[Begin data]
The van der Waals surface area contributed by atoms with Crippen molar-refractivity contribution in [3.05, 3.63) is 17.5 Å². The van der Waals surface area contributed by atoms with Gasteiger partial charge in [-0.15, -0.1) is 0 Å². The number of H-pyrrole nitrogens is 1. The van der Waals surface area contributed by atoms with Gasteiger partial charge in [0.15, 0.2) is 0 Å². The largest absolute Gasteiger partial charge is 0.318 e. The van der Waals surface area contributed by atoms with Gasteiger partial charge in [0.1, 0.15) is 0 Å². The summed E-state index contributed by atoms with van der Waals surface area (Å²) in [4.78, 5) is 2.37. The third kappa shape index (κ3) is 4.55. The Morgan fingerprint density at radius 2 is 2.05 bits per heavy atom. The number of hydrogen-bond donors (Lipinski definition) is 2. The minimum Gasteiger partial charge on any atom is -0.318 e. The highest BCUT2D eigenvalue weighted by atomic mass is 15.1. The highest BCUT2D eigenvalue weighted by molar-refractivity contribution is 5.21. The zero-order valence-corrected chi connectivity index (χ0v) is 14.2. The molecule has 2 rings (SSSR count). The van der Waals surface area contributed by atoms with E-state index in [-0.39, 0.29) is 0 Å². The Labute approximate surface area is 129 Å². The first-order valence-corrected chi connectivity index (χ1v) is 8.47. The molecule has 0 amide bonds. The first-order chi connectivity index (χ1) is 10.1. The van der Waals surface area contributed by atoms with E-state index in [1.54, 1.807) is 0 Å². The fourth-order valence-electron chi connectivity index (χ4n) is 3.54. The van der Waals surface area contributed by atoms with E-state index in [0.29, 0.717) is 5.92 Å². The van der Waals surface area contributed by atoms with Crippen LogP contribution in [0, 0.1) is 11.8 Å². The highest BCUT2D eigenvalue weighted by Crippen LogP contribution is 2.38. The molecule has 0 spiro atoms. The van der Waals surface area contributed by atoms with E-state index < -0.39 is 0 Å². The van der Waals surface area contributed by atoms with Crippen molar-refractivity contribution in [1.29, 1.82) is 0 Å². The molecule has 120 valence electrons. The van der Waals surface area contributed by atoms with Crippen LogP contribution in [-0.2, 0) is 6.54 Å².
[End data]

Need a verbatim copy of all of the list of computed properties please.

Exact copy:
The van der Waals surface area contributed by atoms with Crippen molar-refractivity contribution in [3.05, 3.63) is 17.5 Å². The van der Waals surface area contributed by atoms with Gasteiger partial charge in [-0.15, -0.1) is 0 Å². The number of H-pyrrole nitrogens is 1. The van der Waals surface area contributed by atoms with Gasteiger partial charge in [0.15, 0.2) is 0 Å². The largest absolute Gasteiger partial charge is 0.318 e. The van der Waals surface area contributed by atoms with Gasteiger partial charge in [0.1, 0.15) is 0 Å². The summed E-state index contributed by atoms with van der Waals surface area (Å²) in [4.78, 5) is 2.37. The third kappa shape index (κ3) is 4.55. The Morgan fingerprint density at radius 2 is 2.05 bits per heavy atom. The number of hydrogen-bond donors (Lipinski definition) is 2. The minimum Gasteiger partial charge on any atom is -0.318 e. The highest BCUT2D eigenvalue weighted by atomic mass is 15.1. The highest BCUT2D eigenvalue weighted by molar-refractivity contribution is 5.21. The zero-order valence-corrected chi connectivity index (χ0v) is 14.2. The molecule has 2 rings (SSSR count). The van der Waals surface area contributed by atoms with E-state index in [-0.39, 0.29) is 0 Å². The Labute approximate surface area is 129 Å². The first-order valence-corrected chi connectivity index (χ1v) is 8.47. The molecule has 0 amide bonds. The first-order chi connectivity index (χ1) is 10.1. The van der Waals surface area contributed by atoms with E-state index in [1.54, 1.807) is 0 Å². The fourth-order valence-electron chi connectivity index (χ4n) is 3.54. The van der Waals surface area contributed by atoms with E-state index in [0.29, 0.717) is 5.92 Å². The van der Waals surface area contributed by atoms with Crippen LogP contribution in [0, 0.1) is 11.8 Å². The highest BCUT2D eigenvalue weighted by Crippen LogP contribution is 2.38. The molecule has 0 spiro atoms. The van der Waals surface area contributed by atoms with E-state index < -0.39 is 0 Å². The van der Waals surface area contributed by atoms with Crippen molar-refractivity contribution in [1.29, 1.82) is 0 Å². The molecule has 120 valence electrons. The van der Waals surface area contributed by atoms with Crippen LogP contribution in [-0.2, 0) is 6.54 Å².